This year marks the 70th anniversary of the Battle of Britain, which was fought between July 10 and October 31, 1940, and our poll has shown that a proud 81% of 16-25 year olds think that this special anniversary should continue to be marked.
Among those who feel it is important to continue to celebrate the event, there were a number of differing opinions as to why; 76% feel that the bravery and sacrifice of those who served our country, past and present should not be forgotten and the same percentage believe that it will remind everyone of the sacrifice that men and women of previous generations made to protect the nation’s freedom.
It appears that our history lessons and war tales from previous generations have not been falling on deaf ears - with 80% of young men (16-25s) knowing that the Battle of Britain was to protect England against the invasion of the Nazis and 79% correctly thinking that it took place mainly in the air. While an encouraging 43% of young people know the Battle occurred in 1940, slightly less assuring are the two percent of the youths who think that the Battle of Britain is still in full swing.
Over half of 16-25 year olds see the RAF as a ‘highly professional force’ (54%), and that in modern times it still plays a vital role in defending our country (56%). An even higher 58% feel that they ‘deserve our respect’ (58%) while 45% believe it ‘performs a difficult job under the circumstances’. When it comes to modern relevance, youths in Wales are the most likely to know someone in active duty or who have served previously (53% compared to the national average of 37%).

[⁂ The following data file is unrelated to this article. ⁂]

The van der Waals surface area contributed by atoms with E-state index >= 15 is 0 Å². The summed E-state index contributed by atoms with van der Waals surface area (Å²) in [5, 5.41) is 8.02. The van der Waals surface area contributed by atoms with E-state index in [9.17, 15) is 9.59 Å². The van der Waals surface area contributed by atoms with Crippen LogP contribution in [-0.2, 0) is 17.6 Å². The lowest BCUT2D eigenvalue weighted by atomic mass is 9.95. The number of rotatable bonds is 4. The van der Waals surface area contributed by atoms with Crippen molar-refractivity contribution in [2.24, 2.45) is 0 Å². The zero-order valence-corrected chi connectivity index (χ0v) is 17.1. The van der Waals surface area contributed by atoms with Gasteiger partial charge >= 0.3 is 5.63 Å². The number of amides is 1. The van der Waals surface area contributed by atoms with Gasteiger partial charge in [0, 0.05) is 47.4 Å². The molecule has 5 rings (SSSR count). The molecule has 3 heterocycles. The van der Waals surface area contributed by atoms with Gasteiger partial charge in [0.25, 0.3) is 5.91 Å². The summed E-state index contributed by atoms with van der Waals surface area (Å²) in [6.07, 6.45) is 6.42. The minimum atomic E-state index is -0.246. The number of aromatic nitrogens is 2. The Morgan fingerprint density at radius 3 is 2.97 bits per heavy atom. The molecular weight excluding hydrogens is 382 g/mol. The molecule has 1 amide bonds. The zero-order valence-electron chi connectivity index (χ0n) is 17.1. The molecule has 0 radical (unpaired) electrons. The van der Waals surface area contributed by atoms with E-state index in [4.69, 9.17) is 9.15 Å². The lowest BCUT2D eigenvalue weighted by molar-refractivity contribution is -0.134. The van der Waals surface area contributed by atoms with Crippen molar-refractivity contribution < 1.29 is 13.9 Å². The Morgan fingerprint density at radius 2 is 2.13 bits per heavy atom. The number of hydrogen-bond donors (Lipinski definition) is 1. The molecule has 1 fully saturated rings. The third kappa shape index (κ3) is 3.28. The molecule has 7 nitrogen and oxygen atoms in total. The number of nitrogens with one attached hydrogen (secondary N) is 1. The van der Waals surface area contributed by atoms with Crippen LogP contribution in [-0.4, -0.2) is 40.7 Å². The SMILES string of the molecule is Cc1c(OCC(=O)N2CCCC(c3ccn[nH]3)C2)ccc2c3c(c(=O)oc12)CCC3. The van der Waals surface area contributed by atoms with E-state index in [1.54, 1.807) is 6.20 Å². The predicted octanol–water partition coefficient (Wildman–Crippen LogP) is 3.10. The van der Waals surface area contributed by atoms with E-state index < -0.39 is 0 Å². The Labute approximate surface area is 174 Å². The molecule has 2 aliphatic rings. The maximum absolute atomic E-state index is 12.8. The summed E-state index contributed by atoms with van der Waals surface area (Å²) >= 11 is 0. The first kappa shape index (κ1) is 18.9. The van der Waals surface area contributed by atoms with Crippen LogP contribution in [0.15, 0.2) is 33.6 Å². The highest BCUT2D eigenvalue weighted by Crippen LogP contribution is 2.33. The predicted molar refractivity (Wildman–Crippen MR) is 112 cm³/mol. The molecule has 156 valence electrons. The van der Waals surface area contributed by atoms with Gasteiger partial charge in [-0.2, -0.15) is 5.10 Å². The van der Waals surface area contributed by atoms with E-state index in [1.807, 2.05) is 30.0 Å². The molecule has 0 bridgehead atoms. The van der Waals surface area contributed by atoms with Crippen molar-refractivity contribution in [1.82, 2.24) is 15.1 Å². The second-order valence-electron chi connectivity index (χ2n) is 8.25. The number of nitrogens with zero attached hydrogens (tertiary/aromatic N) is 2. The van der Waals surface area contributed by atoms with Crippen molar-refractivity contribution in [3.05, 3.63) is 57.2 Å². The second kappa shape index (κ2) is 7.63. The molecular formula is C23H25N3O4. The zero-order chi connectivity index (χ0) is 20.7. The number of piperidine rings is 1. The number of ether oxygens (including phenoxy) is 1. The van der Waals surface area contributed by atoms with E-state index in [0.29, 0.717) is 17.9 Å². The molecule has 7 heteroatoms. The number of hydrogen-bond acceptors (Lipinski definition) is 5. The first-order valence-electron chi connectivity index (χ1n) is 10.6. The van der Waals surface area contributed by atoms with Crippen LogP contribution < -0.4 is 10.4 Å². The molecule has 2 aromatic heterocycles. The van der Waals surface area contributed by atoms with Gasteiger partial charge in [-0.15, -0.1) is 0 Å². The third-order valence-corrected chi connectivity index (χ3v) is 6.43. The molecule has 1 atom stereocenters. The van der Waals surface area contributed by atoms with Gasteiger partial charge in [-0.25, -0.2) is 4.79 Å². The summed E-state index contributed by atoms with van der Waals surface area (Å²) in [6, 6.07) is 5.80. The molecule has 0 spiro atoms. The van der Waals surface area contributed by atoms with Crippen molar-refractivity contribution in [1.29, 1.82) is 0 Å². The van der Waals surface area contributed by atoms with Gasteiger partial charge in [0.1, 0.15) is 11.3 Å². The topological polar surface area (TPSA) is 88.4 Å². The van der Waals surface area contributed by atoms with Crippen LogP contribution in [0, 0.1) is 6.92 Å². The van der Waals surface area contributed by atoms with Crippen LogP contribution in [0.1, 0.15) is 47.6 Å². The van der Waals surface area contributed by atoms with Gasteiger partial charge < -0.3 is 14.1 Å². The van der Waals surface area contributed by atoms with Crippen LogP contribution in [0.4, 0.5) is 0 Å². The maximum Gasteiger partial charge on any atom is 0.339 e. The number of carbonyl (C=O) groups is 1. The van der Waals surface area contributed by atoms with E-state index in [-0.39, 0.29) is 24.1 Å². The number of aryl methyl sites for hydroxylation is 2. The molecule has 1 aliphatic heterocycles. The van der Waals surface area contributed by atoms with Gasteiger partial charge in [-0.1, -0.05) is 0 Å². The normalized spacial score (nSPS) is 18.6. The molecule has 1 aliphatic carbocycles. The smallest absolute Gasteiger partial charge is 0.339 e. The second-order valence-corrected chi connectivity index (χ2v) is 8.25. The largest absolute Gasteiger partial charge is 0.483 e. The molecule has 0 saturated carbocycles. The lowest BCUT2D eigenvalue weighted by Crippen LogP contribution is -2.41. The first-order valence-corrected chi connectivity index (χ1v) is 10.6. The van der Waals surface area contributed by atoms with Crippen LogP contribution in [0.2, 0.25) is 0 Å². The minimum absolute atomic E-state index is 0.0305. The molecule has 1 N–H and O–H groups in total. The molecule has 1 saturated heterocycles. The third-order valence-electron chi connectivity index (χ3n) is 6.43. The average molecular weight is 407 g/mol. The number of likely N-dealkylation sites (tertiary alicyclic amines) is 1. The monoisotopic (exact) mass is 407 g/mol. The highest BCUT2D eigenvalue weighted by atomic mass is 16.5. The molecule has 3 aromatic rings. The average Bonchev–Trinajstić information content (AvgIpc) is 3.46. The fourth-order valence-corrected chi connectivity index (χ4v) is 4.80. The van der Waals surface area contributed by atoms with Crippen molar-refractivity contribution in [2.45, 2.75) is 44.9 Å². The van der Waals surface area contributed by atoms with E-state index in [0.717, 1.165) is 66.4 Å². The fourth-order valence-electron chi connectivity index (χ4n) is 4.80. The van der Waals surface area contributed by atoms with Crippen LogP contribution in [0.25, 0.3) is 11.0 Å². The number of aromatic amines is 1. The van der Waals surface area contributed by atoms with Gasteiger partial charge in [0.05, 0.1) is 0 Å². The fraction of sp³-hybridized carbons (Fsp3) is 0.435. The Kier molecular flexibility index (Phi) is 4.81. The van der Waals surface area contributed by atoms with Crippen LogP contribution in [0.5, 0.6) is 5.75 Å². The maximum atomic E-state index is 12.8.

However, 19% said they ‘don’t know much about what [the RAF] does’, while 24% don’t know which countries it is currently deployed in, and only 44% correctly identified that the number of those currently serving in the RAF is in the region of 40,000.
Winston Churchill once famously said of the Battle of Britain ‘Never was so much owed by so many to so few’. It seems those resounding words have planted a lasting memory in many young minds among English society – over half (54%) of young people correctly identified that it was the wartime Prime Minister who uttered these words.